Victory For Independent Living Rights In English Appeal Court

Statement by Anne Pridmore, Gabriel Pepper and Stuart Bracking

As three of the Independent Living Fund users who have challenged the
legality of the government's decision to close the Fund, we welcome the
Appeal Court's unanimous ruling that this decision should be quashed.

Given the Government has decided not to appeal to the Supreme Court, the
new Disabled People's Minister Mike Penning will now have to reconsider
the Government's approach to the future of the Independent Living Fund
and its users.

Rather than being the 'privileged group' referred to in the High Court
judgement, the Appeal Court has acknowledged the potentially very grave
impact the closure of the Fund would have on its users, putting
seriously in peril the ability of a large number of people to live
independent lives in their own homes, and pursue activities such as
employment and education.

They concluded that when Disabled People's Minister Esther McVey made
her decision in 2012 to finally close the Fund by April 2015, she did
not properly consider the need to advance our equality of opportunity,
minimise the disadvantage we face, encourage independent living, and
promote our participation in public life and other social activities.

For a generation, the Independent Living Fund has provided funding to
support disabled people with complex conditions who need personal
assistance to live in the community.

Twenty years ago, Disabled People's Minister Nicholas Scott who founded
the Fund in 1988 explained its importance to the House of Commons
(25/2/1993): "It has helped those severely disabled people who did not
want to go into residential care but who could not live in the community
without a considerable degree of domiciliary support to maintain their
independence. That is something that we can all applaud and welcome."
This is as true today as it was then.

In the same speech, Nicholas Scott also acknowledged there were limits
to the financial support local authority social services could provide
some disabled people: "If it is necessary for extra help to be
provided....it will be open to the social worker who assesses the needs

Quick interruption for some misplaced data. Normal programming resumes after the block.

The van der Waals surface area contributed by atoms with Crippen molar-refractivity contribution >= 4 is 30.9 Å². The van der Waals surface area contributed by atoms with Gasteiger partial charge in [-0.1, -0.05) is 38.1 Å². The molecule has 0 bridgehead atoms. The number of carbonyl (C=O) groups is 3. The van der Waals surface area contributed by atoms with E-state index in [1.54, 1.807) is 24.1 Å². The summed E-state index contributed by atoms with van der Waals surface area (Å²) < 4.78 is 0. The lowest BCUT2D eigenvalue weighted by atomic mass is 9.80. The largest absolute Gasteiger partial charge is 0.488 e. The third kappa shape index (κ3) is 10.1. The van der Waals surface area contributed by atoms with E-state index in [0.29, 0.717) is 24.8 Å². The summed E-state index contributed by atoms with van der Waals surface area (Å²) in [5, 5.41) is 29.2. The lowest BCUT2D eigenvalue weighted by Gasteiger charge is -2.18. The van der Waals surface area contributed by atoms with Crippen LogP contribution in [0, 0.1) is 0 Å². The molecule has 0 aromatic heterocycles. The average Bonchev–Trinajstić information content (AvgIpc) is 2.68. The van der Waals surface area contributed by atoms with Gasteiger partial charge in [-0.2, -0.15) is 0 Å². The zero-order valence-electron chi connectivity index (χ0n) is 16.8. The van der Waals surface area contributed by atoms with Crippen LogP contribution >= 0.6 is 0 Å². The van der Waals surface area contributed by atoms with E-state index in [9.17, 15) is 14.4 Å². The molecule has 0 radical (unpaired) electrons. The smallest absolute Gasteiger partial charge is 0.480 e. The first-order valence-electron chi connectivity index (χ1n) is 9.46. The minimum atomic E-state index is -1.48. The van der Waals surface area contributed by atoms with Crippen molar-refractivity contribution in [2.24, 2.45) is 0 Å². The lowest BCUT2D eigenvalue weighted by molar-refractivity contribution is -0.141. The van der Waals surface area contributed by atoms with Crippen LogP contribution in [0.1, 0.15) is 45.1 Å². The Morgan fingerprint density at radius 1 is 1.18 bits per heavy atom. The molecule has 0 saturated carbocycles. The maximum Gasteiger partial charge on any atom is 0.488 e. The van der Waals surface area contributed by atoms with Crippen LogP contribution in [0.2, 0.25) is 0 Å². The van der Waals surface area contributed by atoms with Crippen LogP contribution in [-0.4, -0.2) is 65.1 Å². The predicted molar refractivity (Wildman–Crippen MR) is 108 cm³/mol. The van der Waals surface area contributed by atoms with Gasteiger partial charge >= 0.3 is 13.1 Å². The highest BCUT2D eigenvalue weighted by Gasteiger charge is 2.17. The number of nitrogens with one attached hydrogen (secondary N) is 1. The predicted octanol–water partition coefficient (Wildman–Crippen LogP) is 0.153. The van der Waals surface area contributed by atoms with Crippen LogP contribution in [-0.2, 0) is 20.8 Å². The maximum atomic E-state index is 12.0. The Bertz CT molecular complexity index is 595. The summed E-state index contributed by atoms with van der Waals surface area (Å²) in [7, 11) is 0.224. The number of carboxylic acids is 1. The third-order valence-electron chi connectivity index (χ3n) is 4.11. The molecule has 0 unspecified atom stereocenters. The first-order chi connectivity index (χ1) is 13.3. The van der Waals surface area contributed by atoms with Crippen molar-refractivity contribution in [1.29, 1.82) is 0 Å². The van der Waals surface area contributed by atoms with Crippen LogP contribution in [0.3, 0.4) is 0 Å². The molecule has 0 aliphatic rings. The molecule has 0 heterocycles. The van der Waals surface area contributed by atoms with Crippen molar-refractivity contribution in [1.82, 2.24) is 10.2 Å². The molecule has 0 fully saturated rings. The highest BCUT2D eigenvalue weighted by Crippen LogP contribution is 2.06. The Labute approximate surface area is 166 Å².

of disabled people to say, 'We can provide services up to this level but
we believe that a further level of care is necessary,' and then to turn
to the Independent Living Fund."

The Independent Living Fund has provided a platform for social
opportunities to be pursued by severely disabled people in large numbers
for the first time in history.

The careers, family life, friendships, social activities and roles
people have built for themselves could be undermined and in many cases
dismantled if the Fund closes.

Although the Appeal Court ruled the consultation which preceded Esther
McVey's closure decision was lawful, we believe there is now an
opportunity to reflect on our society's responsibilities towards those
who rely on the welfare state to keep them safe, healthy and free of
distress.

Last year, 2000 individuals and organisations responded to this
consultation, but the Court of Appeal held the real substance of the
consultation responses were not conveyed to Disabled People's Minister
Esther McVey. An opportunity for an open, democratic debate was lost.

By responding to the World Health Organisation's recommendation in the
World Report on Disability that countries should provide services in the
community and not in residential institutions or segregated settings and
plan how to achieve this, the human and civil rights of disabled people
of all ages could be respected, not just those of Independent Living
Fund users

Until a decision is taken to save the Independent Living Fund and open
it to new applicants with adequate funding to meet people's individually
assessed needs, the fear many disabled people have expressed about their